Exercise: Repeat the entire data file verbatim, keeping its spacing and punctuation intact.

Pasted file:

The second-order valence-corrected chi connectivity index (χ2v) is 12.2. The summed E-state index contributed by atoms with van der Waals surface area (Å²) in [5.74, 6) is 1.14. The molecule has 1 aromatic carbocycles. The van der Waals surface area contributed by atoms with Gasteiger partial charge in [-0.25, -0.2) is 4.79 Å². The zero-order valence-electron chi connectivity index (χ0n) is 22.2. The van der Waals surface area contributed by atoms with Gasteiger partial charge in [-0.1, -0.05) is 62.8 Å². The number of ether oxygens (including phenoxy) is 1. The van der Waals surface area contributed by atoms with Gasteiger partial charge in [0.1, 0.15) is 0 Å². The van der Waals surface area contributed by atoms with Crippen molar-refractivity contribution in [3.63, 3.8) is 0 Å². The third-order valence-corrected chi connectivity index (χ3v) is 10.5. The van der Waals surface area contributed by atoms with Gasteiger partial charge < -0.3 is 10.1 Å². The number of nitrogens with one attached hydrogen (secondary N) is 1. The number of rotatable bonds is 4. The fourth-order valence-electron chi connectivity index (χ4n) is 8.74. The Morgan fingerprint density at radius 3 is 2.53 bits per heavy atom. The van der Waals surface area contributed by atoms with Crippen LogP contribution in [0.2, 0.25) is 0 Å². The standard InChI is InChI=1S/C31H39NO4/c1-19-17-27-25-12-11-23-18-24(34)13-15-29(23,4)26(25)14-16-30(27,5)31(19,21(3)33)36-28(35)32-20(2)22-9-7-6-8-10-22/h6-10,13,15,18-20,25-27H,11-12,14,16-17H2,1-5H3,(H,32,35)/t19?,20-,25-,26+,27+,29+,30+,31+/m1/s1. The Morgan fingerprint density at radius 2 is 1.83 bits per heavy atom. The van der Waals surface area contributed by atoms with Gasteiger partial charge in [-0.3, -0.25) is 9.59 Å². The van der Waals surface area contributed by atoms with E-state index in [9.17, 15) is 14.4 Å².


The second-order valence-corrected chi connectivity index (χ2v) is 12.2. The summed E-state index contributed by atoms with van der Waals surface area (Å²) in [5.74, 6) is 1.14. The molecule has 1 aromatic carbocycles. The van der Waals surface area contributed by atoms with Gasteiger partial charge in [-0.25, -0.2) is 4.79 Å². The zero-order valence-electron chi connectivity index (χ0n) is 22.2. The van der Waals surface area contributed by atoms with Gasteiger partial charge in [-0.1, -0.05) is 62.8 Å². The number of ether oxygens (including phenoxy) is 1. The van der Waals surface area contributed by atoms with Gasteiger partial charge in [0.1, 0.15) is 0 Å². The van der Waals surface area contributed by atoms with Crippen molar-refractivity contribution in [3.63, 3.8) is 0 Å². The third-order valence-corrected chi connectivity index (χ3v) is 10.5. The van der Waals surface area contributed by atoms with Gasteiger partial charge < -0.3 is 10.1 Å². The number of nitrogens with one attached hydrogen (secondary N) is 1. The number of rotatable bonds is 4. The fourth-order valence-electron chi connectivity index (χ4n) is 8.74. The Morgan fingerprint density at radius 3 is 2.53 bits per heavy atom. The van der Waals surface area contributed by atoms with Crippen LogP contribution in [0.2, 0.25) is 0 Å². The standard InChI is InChI=1S/C31H39NO4/c1-19-17-27-25-12-11-23-18-24(34)13-15-29(23,4)26(25)14-16-30(27,5)31(19,21(3)33)36-28(35)32-20(2)22-9-7-6-8-10-22/h6-10,13,15,18-20,25-27H,11-12,14,16-17H2,1-5H3,(H,32,35)/t19?,20-,25-,26+,27+,29+,30+,31+/m1/s1. The Morgan fingerprint density at radius 2 is 1.83 bits per heavy atom. The van der Waals surface area contributed by atoms with Gasteiger partial charge in [-0.3, -0.25) is 9.59 Å². The van der Waals surface area contributed by atoms with E-state index in [9.17, 15) is 14.4 Å².